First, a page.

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  /  Nashville Siding   /  Exterior Paint Color Selection Guide
Exterior Paint for Nashville Home

Exterior Paint Color Selection Guide

Well-chosen exterior paint colors can dramatically improve your home’s curb appeal and add value to your house. But, of course, many homeowners know that changing up your siding and trim can create an entirely new look. Still, with thousands of exterior paint colors, dozens of manufacturers, and many sheens, the possible combinations of house painting colors can be mind-numbing.

For most homeowners, choosing exterior paint colors can be one of the most challenging, time-consuming aspects of the entire project! The challenge is to allow your personality to shine through while retaining (or increasing!) curb appeal.

We recognize that it’s best to get this right the first time, even if the paint is pretty inexpensive. Sure, in many situations, the color can be easily changed with a little more effort and a few more gallons of paint if you don’t like the results, but our goal with this section of our website is to help you get the right exterior paint color the first time.

Color and Quality

You don’t want to have to paint your house a second time, so carefully consider the color and quality of the paint you choose. Skimping on quality could lead to premature peeling, bubbling, and blistering. On the other hand, the wrong color might clash with your neighbors’ homes or the surrounding terrain or violate homeowners’ association rules.

Make sure you select paint that pairs well with your home’s exterior cladding. For example, oil-based exterior paints often work best with stucco, while latex paint might better suit wood or vinyl siding. Decide whether you’ll paint gutters, porch floors, columns, and other parts of your home simultaneously.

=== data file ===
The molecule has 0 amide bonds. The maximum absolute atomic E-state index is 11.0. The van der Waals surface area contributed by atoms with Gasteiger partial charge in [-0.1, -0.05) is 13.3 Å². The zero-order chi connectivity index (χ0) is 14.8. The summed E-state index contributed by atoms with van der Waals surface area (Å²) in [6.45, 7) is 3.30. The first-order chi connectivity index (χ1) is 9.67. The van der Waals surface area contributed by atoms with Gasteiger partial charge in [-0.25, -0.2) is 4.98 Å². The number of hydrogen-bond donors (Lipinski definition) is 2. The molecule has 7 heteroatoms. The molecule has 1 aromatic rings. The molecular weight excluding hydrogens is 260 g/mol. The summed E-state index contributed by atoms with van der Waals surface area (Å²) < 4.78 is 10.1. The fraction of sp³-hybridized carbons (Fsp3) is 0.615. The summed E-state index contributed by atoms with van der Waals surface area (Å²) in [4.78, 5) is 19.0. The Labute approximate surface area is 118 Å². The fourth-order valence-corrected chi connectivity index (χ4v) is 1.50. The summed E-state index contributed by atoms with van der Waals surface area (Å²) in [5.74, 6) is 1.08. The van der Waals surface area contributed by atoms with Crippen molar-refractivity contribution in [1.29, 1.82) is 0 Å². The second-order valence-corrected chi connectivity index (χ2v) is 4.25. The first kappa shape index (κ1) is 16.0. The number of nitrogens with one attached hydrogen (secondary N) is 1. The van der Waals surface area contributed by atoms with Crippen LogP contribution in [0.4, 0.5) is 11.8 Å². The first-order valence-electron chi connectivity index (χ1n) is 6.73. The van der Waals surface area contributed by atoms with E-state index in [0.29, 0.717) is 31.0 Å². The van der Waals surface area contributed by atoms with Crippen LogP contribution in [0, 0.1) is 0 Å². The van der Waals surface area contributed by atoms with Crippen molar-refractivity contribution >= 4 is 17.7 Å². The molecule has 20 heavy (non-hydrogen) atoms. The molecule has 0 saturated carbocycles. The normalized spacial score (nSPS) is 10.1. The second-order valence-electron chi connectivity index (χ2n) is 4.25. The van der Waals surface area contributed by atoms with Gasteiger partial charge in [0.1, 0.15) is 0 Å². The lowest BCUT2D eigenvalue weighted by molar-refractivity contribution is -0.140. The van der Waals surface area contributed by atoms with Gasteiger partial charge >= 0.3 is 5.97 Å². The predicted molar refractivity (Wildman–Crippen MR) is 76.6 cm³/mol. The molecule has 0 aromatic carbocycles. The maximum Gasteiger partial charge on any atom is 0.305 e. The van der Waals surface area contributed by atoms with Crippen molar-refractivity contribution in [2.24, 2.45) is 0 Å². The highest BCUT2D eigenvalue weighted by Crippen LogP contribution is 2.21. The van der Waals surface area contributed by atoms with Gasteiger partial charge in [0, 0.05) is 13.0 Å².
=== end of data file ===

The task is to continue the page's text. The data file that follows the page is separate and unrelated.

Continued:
Wash and Prep

Since the outside of your house endures exposure to the elements, it requires more preparation than interior rooms before you begin to paint. First, thoroughly wash all the areas you intend to paint with a stiff-bristled brush and a garden hose. After it dries, scrape away any blistered paint or rough surfaces so you can apply for an even paint job.

Sand and Patch

You can sand your home’s siding with an orbit sander or by hand (if your home is clad with stucco, skip this step). Then, remove as much of the paint as possible while creating a textured surface for priming. Always wear safety gear, including gloves and a respirator or face mask.

Fill the craters with epoxy if you notice any pitted, gouged, or denting siding. It’s best to do this before you prime so the paint adheres evenly—afterward, sand down the patched areas with 120-grit sandpaper.

Prime and Paint

Spray guns and brushes work equally well for applying primer and paint. If you choose the former, practice with a drop cloth spread over the grass in your yard first to get used to the controls. Then, ask a friend or family member to help since you need someone to back-brush your work.

The back-brusher goes over-sprayed paint with a brush to ensure an even application and work the color into any grooves or crevices. You can use brushes for the entire job if you prefer. It’ll give you more control, but it takes a little longer. Apply at least two coats of paint after one coat of primer for the best results.


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